Deaf Linx Deaf Education Options GuideOverview
Educational Philosophies:There are many options to consider in deaf education:
- Based on the deaf student's personality and natural communication style, will the student use speech, sign language, or both?
- If the student signs, which type of sign language will be used?
- Where will the student live and attend school?
- What teaching philosophy will the school follow?
- What are schools' legal responsibilities?
Ninety percent of Deaf children are born into hearing families, and most are not diagnosed as deaf until age 2-5 years old. They tend to have little to no language exposure (spoken OR signed) during their first years of life, causing a language development delay. Learning to read and write standard English is often a struggle for deaf students.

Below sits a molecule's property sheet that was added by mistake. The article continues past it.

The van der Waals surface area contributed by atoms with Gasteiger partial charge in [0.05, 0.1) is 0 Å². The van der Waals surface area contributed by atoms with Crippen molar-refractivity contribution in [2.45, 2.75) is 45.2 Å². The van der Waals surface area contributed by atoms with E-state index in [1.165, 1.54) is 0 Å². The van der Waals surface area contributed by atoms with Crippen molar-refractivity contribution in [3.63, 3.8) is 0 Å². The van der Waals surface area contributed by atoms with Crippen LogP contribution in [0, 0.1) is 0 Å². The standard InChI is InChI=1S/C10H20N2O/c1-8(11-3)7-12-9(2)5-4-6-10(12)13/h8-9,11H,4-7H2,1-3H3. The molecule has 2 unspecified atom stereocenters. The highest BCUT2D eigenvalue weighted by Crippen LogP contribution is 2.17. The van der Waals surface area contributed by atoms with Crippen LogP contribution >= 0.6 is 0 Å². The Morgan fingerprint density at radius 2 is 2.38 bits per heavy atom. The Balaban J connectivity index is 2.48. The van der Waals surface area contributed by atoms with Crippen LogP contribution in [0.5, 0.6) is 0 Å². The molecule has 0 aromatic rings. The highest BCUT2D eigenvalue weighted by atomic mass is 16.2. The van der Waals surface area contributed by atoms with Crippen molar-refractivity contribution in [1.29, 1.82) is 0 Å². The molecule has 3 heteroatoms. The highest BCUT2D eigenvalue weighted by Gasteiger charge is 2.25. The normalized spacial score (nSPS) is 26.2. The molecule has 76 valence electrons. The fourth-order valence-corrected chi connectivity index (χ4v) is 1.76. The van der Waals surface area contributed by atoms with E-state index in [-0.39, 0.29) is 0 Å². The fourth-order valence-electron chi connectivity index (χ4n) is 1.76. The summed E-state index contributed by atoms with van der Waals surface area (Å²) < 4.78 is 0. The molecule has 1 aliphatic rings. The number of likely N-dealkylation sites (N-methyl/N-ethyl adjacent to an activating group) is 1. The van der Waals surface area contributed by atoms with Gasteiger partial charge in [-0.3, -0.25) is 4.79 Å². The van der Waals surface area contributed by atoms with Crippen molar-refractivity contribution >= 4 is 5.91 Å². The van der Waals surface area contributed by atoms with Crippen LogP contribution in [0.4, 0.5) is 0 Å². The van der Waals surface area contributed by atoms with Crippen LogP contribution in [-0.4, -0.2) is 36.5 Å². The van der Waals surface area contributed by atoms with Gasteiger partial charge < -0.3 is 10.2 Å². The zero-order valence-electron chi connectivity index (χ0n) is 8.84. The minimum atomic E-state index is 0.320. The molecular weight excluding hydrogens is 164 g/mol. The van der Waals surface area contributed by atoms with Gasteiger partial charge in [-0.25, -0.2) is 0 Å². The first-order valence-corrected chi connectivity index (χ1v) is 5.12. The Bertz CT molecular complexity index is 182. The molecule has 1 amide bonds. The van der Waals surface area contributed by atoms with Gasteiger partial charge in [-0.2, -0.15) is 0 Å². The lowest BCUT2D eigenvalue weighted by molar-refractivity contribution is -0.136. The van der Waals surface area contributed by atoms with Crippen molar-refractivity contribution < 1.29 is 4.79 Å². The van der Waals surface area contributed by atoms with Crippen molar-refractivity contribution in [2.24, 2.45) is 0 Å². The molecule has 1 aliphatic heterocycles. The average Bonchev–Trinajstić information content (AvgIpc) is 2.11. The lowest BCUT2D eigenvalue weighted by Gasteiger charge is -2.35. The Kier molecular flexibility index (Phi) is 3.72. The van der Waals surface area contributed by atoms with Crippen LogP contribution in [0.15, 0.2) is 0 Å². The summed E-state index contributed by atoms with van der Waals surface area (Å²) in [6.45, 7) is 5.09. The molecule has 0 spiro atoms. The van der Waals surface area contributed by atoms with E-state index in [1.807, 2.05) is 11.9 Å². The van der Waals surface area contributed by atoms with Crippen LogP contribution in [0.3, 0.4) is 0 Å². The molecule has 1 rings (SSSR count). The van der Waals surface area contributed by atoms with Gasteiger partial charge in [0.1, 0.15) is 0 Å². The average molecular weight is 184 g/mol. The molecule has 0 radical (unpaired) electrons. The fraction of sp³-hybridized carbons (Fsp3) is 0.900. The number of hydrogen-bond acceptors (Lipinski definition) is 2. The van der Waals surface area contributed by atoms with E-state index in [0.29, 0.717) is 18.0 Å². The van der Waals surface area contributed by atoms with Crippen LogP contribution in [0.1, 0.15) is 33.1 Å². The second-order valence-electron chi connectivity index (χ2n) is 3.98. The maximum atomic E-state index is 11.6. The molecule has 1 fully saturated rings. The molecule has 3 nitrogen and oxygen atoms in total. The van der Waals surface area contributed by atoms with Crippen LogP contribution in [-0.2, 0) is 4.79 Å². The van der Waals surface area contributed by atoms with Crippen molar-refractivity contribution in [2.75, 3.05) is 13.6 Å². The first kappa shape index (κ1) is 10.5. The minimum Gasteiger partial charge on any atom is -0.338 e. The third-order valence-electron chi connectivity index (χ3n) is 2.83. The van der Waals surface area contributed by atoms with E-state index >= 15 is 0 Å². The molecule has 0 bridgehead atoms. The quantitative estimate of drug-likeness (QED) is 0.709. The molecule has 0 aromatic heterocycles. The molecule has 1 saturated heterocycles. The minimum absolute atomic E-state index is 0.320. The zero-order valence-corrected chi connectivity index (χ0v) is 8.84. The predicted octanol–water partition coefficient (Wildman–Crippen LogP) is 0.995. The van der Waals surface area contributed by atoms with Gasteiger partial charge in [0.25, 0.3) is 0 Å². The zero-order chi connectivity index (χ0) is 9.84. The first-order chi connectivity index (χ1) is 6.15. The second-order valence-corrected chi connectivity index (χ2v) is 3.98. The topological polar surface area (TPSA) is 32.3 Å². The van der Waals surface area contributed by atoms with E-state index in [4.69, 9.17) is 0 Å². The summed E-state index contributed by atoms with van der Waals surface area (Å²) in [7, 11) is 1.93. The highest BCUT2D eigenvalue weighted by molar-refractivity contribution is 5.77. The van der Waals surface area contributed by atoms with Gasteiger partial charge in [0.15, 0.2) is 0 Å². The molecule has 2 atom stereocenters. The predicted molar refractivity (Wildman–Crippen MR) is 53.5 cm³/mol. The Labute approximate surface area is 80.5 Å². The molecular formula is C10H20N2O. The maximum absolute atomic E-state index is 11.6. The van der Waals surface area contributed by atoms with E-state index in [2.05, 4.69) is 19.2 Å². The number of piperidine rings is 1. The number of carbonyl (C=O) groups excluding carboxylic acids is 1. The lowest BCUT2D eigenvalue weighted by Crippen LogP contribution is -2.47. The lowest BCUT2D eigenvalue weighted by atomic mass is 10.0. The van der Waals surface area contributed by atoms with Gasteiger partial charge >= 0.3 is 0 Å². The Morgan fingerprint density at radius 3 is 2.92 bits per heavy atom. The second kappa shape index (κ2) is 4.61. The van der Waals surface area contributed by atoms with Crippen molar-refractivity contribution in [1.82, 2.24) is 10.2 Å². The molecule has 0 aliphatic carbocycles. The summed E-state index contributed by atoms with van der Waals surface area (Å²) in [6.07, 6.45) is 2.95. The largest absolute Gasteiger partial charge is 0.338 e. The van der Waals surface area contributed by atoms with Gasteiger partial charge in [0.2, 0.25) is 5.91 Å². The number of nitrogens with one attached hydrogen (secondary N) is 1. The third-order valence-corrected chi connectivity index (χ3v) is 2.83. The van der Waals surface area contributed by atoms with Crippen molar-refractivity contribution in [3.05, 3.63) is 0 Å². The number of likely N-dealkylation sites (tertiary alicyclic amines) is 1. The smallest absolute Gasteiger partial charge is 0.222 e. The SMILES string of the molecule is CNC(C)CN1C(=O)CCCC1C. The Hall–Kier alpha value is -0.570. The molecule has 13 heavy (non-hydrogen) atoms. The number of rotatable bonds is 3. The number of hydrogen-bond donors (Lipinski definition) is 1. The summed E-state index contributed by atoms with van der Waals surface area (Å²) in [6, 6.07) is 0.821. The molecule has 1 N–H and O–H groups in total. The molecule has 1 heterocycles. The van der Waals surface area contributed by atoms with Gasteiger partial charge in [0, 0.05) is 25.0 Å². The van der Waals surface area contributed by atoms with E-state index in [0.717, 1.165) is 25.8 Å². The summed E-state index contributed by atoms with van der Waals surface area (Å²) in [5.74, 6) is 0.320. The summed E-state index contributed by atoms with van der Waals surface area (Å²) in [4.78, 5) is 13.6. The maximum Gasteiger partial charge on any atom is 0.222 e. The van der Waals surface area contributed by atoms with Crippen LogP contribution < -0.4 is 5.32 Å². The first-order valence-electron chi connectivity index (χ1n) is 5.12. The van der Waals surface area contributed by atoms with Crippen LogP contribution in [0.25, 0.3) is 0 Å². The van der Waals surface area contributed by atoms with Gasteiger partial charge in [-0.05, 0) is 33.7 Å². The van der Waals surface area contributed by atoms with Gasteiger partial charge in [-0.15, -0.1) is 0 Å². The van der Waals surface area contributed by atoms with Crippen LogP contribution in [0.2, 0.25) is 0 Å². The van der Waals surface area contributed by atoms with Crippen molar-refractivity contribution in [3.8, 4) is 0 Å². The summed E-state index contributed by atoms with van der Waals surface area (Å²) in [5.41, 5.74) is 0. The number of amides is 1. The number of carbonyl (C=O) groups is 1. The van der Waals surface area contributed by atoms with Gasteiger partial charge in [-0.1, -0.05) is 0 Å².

Deaf children (especially those with physical and mental disabilities) need direct instruction beginning as early as possible in order to teach them language and literacy skills. Several educational approaches are currently being used to teach deaf students:
American Sign Language is the only language used in the classroom. English is learn through exposure to printed materials.
No sign language is used. English is learned through residual hearing (listening) and speech.
- Total Communication:
English is learned through auditory and visual exposure. A variety of sign systems may be used - Signed English, ASL, a combination of signed communication modes, speech and sign language used simultaneously, cued speech, etc.
- Residential Schools for the Deaf
- Day Schools
- Early Intervention & Preschool Programs
- Mainstreaming & Inclusion
- Self-Contained Classrooms
- Home School Environment